Molo | A New Cognitive Methodology
People encase their emotions into tags on Instagram posts now-a-days. We look for small convenient honesties to take part in expressing our emotions, moving on after seeing each resting place through.
This is a journey we all get set on, so how can we record our journey on a simply formatted map?
When we create mind maps over time, we have a chance to document our individual sets of evolution, in plain terms, but when do we begin to inform ourselves about the happenings in the ineffable?
“Molo” is a method of documentation, using “emlogs”, that I have designed to track various personal and objective ineffabilities. Currently, people may conclude some memories into dreams or visions without proper cognitive behavioral therapy (CBT) training. My mission with Molo is to extend the benefits of CBT training into a series of accessible solutions. Recording moments truthfully and honestly using a consistent means of documentation allows us to reveal hidden truths occuring during overlapping events.
These revealing truths allow us room for the discovery of ineffabilities, such as spirituality or anomalistic events. Recording our own emotions gives us opportunity to formulate our spiritual and anomalistic identities in visible means. Solutions that can successfully document such types of events would not only be valuable in the field of psychology, but could also find value in astronomy and natural anomalistic event recording areas.
A process such as Molo is essential in plotting the map of our fully encompassed discoveries of the self. We can formulate our own documented histories alongside any written timelines, including the Divine. Having access to such a timeline mentality would allow more progression in understanding the cognitive behavior of species other than the human race. When we allow the existence of ineffable occurrences, we allow endless possibilities to arise. How we categorize the endlessly forthcoming possibilities is up to our data architecture and design in this particular application.
Above are the progressed steps for collecting, categorizing, and displaying diary entries into emlog maps. Emlogs can be considered as a series of emotionally related tags that function as mapping points derived from diary data entries. I created this concept initially in 2016 at the Savannah College of Art and Design (SCAD) while studying Interactive and Game Design, concentrating on Interaction Design. The goal was to create an emotional journaling tool in the form of a mobile application, producing Emolog which has since grown into Molo. An emlog is a descriptive series of string inputs utilized to filter the display of experienced emotive themes, gathered from user inputs.
Emolog has some functionalities that we can use as examples. It contained a daily summary and separate charts that span over different periods of time. Visualizing the logged emotions over time gives an answer as to how the flow of emotional interaction progresses over an individual’s life. Below are some screens that showcase Emolog’s functionality more thoroughly.
Emolog utilizes the use of graphs for the user to learn from their history. The design of an emotional support agent is crucial in understanding many effects of technological applications and companies could benefit from its incorporation within data regimes. An effort to incorporate emotional intelligence into data processing could save the lives of many struggling with mental health.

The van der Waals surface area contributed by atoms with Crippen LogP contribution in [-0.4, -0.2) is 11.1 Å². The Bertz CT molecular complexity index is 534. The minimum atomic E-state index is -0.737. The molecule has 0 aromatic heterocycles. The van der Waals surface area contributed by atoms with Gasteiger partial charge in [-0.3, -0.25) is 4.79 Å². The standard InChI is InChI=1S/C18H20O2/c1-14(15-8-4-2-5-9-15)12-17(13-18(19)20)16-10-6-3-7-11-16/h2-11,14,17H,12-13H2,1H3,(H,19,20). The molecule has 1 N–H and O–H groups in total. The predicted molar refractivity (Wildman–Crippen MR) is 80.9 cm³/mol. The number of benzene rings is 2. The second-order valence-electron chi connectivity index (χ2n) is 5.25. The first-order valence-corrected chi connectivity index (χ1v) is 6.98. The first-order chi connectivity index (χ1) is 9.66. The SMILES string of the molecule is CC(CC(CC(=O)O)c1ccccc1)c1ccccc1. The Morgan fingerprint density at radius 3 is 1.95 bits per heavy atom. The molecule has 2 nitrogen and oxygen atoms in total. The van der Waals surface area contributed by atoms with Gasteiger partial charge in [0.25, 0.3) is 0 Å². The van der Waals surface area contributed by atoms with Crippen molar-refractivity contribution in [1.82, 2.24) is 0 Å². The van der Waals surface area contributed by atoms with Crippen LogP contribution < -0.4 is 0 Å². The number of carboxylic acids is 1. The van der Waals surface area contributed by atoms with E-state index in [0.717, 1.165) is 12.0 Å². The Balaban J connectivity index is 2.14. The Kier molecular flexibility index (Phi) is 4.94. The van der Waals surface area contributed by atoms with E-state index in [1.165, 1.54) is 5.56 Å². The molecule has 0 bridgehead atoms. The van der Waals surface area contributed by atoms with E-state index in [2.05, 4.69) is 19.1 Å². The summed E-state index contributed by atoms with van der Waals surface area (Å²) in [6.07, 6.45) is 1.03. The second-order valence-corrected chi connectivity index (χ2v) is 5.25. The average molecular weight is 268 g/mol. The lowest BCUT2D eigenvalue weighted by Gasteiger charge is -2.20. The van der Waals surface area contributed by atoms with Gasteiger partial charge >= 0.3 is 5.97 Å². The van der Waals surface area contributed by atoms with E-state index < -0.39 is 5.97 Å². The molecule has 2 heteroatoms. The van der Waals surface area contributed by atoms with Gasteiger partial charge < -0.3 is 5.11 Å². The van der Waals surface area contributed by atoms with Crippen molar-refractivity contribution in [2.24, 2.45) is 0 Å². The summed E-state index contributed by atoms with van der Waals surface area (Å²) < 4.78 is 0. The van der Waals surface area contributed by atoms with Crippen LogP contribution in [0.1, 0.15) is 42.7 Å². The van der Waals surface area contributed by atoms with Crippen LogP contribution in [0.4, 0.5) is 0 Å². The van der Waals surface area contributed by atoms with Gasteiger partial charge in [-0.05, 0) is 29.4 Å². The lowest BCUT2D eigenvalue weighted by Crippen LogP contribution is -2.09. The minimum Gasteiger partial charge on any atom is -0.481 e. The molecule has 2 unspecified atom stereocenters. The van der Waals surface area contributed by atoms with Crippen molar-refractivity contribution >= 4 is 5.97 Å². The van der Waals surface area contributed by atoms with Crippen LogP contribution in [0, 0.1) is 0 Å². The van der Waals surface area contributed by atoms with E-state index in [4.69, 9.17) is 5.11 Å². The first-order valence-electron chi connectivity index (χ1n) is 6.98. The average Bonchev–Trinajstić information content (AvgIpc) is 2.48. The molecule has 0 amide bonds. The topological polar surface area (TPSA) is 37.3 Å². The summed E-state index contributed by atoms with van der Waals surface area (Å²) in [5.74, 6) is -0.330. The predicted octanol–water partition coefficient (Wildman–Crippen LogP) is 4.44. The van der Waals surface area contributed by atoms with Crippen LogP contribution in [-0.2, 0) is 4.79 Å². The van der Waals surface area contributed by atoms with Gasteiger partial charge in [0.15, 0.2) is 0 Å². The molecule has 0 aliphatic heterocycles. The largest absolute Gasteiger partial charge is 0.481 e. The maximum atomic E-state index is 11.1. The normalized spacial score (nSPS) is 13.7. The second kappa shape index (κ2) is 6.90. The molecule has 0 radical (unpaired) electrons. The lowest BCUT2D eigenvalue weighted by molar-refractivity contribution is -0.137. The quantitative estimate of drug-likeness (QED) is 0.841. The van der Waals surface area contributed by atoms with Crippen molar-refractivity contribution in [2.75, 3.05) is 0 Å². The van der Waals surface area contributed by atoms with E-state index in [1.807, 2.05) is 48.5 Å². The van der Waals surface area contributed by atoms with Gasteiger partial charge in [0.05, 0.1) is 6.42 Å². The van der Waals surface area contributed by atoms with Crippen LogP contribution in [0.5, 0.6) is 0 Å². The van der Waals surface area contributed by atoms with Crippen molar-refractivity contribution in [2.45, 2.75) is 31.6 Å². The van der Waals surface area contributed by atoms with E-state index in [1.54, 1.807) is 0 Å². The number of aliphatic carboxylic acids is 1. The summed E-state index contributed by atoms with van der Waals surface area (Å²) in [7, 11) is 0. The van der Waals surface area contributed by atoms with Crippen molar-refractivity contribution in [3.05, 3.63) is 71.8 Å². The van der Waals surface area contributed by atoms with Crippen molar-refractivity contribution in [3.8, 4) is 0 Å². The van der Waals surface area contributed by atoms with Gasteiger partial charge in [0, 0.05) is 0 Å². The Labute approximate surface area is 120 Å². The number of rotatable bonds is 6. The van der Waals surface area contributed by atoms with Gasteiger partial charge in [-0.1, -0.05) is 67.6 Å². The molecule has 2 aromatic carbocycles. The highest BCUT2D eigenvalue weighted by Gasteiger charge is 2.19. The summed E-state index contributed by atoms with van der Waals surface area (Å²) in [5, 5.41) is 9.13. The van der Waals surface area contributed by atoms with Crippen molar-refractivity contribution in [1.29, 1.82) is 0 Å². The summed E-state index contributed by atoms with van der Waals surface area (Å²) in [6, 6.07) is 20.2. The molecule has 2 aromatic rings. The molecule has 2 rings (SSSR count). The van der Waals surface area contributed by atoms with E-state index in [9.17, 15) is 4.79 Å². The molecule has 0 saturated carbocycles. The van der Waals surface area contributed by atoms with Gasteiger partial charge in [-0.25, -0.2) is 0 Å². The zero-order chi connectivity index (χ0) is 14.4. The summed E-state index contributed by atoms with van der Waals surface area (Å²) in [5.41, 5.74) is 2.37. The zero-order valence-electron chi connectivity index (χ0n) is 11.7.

When we use these concepts and theories to form a new datatype solution, we may end up with something along the lines of an “emlog”. Figure 7 shows an example diagram of how emlogs could be visualized in a plotted graph format. We see “level” as the Y axis label and “time” as the X axis. We can go further here to add different levels on the Y axis. Below, Figure 8, shows us a possible use case scenario in a simple graphical format where a user desires to visualize the difference between what they have termed as memory emlog levels and spiritual emlog levels.
So here we can see a couple different possible purposes for emlog recordings. While some people could use this for fictional applications, I will discuss its possible historical human applications. There is not currently a model supporting species other than humans.
Let’s think of an application here. If I was to enter into Emolog a diary entry based on my memory that had the three following emotions pinged on it: sad, peaceful, and happy, then the visualization might end up like Figure 9 below.
Using colors to represent my emotional journey in an artistic application instantaneously translates my personal experience into a format that is empathetic towards the viewer. This type of plotting offers potential for showing a myriad of cascading colors that represents our days as spiritually complicated human adults and children here on Earth. Where the future of emotional data researching might take humans, as a species, is unknown, but it is most certainly being looked forward to in many areas of technological development.
Once we have a solid foundation in understanding the emotional and spiritual implications and ineffabilities of the incorporation of technology in our daily lives, we can then further development in a cognitively responsible manner. Currently, there is still much leg work to be done in developing human grounds for emotional intelligence and I believe that creating systems that incorporate emlog data and molo methodologies is critical for our safety moving forward in technological development.